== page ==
Tuesday, November 22, 2011

Foreign Exchange: Part 4, The One That Got Away

After Anett, I wanted to try again for a student from South America, and we found Eric, from Chile. Our first few students had to be picked up from Houston, but Eric flew from Houston to Baton Rouge and we picked him up at the airport. He seemed quiet, but he had had a busy few days in Houston after his long trip, so we figured he was tired. 

When he got into his room he asked, “What’s that smell?” We didn’t notice anything unusual and Eric decided it was “just the smell of the house”. When Anders was with us, he had left some sweaty gym clothes on the carpet for a few days and we did notice a musty smell but we had cleaned the carpet. We took Eric out for dinner and he fell asleep soon afterward and slept for most of the next day. 

We found out later that when Eric woke up Sunday he had called our AFS rep and asked to be moved to another family. In fact, he really wanted to go back to Houston and be placed with another family there, because he did not want to be in Baton Rouge at all.

The next weekend,  we took Eric and another AFS student, also from South America and staying with a family halfway across town, to the water park and then to a Mexican restaurant. They conversed to each other mostly in Spanish. At this point we still did not know Eric was looking for a new family. 

Eric did tell us that he almost did not get his visa to come to the U.S. The immigration official in charge of his case kept saying no and Eric finally had to meet with him in person and insist. In light of later events, we wonder what the immigration official saw. We became certain that Eric had decided to ask for a new family even before he met us, so maybe he indicated something of the sort to the immigration officer.

We also learned from Eric he had been responsible for his younger brother’s care since his dad left the family and his mother had gone back to work, and that he missed his brother badly.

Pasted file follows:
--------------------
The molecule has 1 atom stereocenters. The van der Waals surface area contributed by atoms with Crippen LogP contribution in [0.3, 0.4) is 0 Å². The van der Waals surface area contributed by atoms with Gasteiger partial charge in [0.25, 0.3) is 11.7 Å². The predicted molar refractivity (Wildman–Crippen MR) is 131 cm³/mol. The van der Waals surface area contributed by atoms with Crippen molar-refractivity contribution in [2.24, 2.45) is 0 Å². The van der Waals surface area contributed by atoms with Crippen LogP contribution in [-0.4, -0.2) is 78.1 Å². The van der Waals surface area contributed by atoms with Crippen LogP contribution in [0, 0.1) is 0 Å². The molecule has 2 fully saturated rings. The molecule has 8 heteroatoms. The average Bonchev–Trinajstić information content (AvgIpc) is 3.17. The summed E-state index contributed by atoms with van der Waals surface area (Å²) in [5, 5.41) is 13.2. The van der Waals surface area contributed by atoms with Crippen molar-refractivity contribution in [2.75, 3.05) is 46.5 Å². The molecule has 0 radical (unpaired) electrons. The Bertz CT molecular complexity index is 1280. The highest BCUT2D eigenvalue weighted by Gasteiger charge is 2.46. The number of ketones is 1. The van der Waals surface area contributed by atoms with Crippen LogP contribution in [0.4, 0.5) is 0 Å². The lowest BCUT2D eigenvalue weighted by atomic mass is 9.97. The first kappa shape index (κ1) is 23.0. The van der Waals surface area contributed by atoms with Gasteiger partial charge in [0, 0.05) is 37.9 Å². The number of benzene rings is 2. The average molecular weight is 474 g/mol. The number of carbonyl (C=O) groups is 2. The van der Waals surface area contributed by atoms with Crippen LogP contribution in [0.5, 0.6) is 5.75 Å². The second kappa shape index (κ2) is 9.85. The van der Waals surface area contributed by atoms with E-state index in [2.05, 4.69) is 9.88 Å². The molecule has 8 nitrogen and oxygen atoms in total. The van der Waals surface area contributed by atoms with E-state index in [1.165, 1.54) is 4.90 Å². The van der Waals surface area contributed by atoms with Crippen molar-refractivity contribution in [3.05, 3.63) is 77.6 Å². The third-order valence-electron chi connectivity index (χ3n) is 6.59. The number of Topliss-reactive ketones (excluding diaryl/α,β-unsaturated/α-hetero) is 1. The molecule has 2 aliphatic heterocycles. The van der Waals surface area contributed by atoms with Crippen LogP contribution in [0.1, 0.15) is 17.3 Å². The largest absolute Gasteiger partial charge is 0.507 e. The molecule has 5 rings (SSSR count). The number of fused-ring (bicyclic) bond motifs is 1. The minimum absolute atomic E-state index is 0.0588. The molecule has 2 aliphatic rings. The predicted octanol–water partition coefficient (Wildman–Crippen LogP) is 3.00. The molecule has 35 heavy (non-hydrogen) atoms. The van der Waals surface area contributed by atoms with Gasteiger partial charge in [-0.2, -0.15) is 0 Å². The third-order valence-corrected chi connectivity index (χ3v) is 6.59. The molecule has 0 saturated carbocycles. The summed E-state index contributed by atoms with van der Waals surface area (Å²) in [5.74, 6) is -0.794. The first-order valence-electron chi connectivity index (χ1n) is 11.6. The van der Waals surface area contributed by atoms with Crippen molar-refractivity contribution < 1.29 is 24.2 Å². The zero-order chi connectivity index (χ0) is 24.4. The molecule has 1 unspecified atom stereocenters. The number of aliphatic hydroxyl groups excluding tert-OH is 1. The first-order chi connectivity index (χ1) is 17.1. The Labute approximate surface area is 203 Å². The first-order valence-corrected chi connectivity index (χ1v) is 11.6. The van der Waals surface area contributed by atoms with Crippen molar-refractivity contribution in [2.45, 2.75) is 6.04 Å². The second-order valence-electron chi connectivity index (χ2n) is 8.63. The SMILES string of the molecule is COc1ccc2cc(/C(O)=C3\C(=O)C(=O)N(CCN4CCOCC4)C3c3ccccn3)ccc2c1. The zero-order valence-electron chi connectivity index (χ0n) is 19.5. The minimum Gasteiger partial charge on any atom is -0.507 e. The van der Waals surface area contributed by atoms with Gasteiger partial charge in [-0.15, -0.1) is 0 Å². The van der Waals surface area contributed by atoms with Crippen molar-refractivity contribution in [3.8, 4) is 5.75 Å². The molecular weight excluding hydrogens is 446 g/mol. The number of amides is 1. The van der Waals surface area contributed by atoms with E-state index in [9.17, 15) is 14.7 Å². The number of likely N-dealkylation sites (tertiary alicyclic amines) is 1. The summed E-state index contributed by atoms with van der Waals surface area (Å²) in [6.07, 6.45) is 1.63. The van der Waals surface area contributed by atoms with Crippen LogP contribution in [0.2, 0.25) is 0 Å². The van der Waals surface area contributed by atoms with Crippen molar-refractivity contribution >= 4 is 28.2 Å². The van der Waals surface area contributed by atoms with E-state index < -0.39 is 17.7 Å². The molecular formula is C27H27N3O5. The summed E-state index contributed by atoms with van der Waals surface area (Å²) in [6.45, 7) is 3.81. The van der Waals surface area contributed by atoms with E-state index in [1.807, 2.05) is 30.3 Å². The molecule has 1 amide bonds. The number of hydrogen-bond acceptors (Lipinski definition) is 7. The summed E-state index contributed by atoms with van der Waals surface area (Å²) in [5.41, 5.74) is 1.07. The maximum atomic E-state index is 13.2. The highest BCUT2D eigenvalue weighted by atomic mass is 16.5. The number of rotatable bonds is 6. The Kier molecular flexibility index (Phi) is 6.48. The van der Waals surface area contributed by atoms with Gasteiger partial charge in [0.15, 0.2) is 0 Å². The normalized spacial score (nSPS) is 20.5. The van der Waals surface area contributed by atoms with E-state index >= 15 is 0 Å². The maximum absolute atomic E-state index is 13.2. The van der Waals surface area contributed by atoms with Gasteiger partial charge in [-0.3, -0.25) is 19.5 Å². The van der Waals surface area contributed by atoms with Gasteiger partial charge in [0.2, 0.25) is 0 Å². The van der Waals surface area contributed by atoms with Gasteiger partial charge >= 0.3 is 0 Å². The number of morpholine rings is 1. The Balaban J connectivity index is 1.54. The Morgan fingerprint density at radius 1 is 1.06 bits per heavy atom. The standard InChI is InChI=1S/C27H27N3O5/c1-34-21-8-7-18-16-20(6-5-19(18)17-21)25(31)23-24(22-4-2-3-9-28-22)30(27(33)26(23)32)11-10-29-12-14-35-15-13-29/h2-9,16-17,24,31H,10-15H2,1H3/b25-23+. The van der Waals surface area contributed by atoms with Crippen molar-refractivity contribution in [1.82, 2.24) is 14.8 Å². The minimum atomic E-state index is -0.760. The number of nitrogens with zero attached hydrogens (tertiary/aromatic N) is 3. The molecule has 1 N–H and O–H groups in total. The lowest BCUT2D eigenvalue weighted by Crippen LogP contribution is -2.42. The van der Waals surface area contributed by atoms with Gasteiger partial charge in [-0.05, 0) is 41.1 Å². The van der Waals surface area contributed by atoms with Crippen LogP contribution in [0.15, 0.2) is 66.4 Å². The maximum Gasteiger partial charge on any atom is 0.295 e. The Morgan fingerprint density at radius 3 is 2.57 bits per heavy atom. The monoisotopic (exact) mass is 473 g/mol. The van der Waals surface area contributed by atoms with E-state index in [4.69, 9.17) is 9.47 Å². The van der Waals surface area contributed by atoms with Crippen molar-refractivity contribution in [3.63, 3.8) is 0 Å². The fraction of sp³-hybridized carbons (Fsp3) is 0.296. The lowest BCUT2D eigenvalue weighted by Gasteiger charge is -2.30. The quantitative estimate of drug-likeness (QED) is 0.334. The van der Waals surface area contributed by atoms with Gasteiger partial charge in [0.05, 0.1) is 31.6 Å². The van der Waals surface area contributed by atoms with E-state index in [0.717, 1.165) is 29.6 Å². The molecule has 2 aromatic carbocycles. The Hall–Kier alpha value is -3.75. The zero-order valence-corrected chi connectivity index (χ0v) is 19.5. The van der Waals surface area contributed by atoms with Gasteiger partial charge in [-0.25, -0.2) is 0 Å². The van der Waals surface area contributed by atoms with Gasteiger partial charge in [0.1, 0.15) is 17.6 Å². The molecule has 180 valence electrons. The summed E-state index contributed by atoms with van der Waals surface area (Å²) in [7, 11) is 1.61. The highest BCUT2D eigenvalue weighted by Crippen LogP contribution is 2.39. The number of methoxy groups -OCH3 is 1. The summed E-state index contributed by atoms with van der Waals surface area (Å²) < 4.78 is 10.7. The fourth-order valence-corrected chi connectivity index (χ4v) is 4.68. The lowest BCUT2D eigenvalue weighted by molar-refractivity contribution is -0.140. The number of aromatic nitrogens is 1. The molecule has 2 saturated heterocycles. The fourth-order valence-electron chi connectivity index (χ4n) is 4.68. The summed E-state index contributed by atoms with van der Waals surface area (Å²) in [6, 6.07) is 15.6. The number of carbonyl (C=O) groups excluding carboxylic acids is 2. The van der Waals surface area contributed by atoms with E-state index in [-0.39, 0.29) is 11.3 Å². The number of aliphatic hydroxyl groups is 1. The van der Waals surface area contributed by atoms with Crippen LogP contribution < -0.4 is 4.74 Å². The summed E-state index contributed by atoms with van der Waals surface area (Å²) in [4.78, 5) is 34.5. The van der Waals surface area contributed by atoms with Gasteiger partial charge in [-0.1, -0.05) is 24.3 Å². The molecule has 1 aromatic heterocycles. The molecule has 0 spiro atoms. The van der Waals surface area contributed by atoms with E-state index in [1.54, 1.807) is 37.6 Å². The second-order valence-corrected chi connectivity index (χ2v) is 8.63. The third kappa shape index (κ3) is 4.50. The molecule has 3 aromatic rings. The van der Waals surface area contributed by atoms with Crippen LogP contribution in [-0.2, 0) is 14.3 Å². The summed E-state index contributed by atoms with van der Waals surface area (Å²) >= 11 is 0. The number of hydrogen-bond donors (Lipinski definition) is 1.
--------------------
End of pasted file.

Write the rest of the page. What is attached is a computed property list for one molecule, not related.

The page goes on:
I tried to make Eric feel happy and at home. Friday afternoon, which I had off, I made him empanadas, a food he especially liked. I consulted him over the recipe and followed tips he gave me. It took all afternoon, and while he seemed appreciative, I could tell he still thought of us as strangers and not people who wanted to make him feel welcomed.

Shortly after school started, Hurricane Katrina struck the Gulf Coast. We had only a tropical storm, but school was closed for a week and I had most of the week off as well. I took Eric to the house of a co-worker who had two teenagers, a son and a daughter. He enjoyed himself there and the family liked him as well. The three teens cooked up a plan for my co-worker and her husband to become his new host family, but her husband did not feel comfortable having a strange young man in the house with his daughter. So that fell through.

When school started again, things got even worse. Katrina had sent a lot of refugees to Baton Rouge, and since no one knew when the schools would be up and running again in New Orleans, parents were advised to enroll their children in the school nearest to where they were. Eric’s high  school was flooded with new students, and the guidance staff was overwhelmed. They tried to make time for Eric, but it was difficult. Eric was frightened that another storm would hit us, and, it was becoming apparent, badly depressed. I arranged for a pediatrician acquaintance of mine, an immigrant from Colombia, to see Eric when he started to have stomach pains. Dr F attributed the pains to homesickness and tried to convince Eric he’d feel better if he gave it some time.

We were still trying to make Eric feel welcomed. We took Eric to a Latin American festival held by a local church. He didn’t like it that most of the food and entertainment was Central American. He did run into Dr. F at the festival and was touched and surprised that Dr. F stopped to have a conversation with him.

Eventually, Eric decided to go home. By this time, the school nurse had opined that he needed to be on anti-depressants. My view was that if he needed to be on anti-depressants, he needed to be home with people who loved him and could monitor him effectively. However, although Eric wanted to go home and we wanted him home, his mother did not agree. It took a few weeks for her to agree to his going home. I could understand her point of view. She had paid a lot of money for Eric to come to the US, and I suspected she wanted him to have some time free of home responsibilities.

In early October, we said good-bye to Eric. He wrote us a letter, which he read us, thanking us for hosting him and offering to show us around Santiago if we ever visited there.

I was perfectly willing to say good-bye to being a host parent forever, but John wanted to try again the next year. And thereby hangs another tale.

(Part Three of my experiences as a host mom is here. Part Five is here.)

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